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How to use this swiss knife for our security work ...

Check this link for sample captures

OSI Layer

In respect to know where you have to look for your data, we need to have some theory first:

Remember: Please Do Not Through Sausage Pizza Away

ARP resolution

Right before a device can talk to devices on other network segments, it needs to (at least) know the layer2 address of the router.

Download the appropriate ARP-data packet and Analyse what you see

What is an gratious ARP

ARP spoofing (poisoning)

Let me demo the "Cracker"

arp -a

echo 1 > /proc/sys/net/ipv4/ip_forward

arpspoof -t & >/dev/null
arpspoof -t & >/dev/null


ettercap -T -q -M ARP / //

arp -a

TCP 3 way handshake

Calculate the ACK

Packet 1. Station A sends a SYN to Station B with a sequence number of 0. The Ack number is also zero.

Packet 2. Station B starts its sequence number at zero and acknowledges Station A’s sequence number by adding a 1.

Packet 3. Station A sends an ACK to Station B to acknowledge it’s starting sequence number. It also adds a 1 to the ISN.

Packet 4. Station A sends a GET request to Station B. This request is 100 Bytes long. The sequence number for station A starts at 1, but this packet has 100 Bytes of data in it. We add the amount of data sent to the current sequence number, then we get the next expected sequence number, 101.

Packet 5. Station B responds to the request from Station A. Since B has not sent data yet, its sequence number is still at 1. However in order to acknowledge receipt of the 100 bytes from Station A, it sends an acknowledgement number of 101. This packet contains 200 bytes of data, not including the IP and TCP headers. The next expected sequence number for station B will be 201.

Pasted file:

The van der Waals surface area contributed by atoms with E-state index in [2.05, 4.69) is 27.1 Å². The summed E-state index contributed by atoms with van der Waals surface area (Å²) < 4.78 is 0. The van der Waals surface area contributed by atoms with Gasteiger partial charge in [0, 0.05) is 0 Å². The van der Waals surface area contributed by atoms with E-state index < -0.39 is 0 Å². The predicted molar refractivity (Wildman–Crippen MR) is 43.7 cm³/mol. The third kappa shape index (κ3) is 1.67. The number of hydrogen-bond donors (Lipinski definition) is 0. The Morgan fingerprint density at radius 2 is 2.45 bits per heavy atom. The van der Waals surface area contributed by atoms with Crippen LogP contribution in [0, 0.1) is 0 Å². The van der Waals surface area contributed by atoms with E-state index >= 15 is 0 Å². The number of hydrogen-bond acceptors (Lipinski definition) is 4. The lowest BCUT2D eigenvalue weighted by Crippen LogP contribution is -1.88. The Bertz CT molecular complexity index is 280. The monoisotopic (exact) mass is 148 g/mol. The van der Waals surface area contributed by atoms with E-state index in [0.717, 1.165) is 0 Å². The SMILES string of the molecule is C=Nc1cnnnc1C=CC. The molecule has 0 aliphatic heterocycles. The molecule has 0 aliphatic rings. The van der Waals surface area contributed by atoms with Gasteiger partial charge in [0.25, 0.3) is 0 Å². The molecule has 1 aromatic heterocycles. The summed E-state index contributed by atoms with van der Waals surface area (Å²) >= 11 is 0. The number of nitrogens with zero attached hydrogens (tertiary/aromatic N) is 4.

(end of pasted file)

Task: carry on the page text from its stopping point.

Packet 6. Station A sends another request containing 50 bytes. It is now at sequence number 101 to start. The next expected sequence number should be 151 (101 + 50 = 151). It acknowledges the 200 bytes sent by station B by sending an ack number of 201.

Packet 7. Station B responds to the request with a 1000 byte packet. The starting sequence number is 201, so the next expected sequence number is 1201. It successfully received the 50 bytes from station A, so it acks with 151.

And so on…

The two machines will use these sequence numbers to track what has been sent and received. Remember that each side maintains its own sequence numbers. There is no running total for both sides of the conversation in a single sequence number.

Using these sequence numbers, we can see gaps in data where traffic was lost. For example, we may see traffic for sequence numbers 0-1000, then miss a few packets, and see another packet with a sequence number of 1500. Where are the missing 500 bytes? Wireshark does a great job of flagging these packets as out-of-order or “previous packet lost”.

Wireshark also has a very useful chart for graphing out sequence numbers called the “Stevens Graph”, available under Statistics | TCP Stream graph. This graph makes gaps in data and retransmissions very clear. In the chart below, we graphed the sequence numbers from a backup server during the backup and we could clearly see the gaps in transmission. This should be a solid line!

Time Sequence Graph Stevens sequence numbers

After having heard now how TCP works, can you answer below question?

What challenge has the NSA while doing the "Quantum Insert"?


Download the sample capture and explain your findings.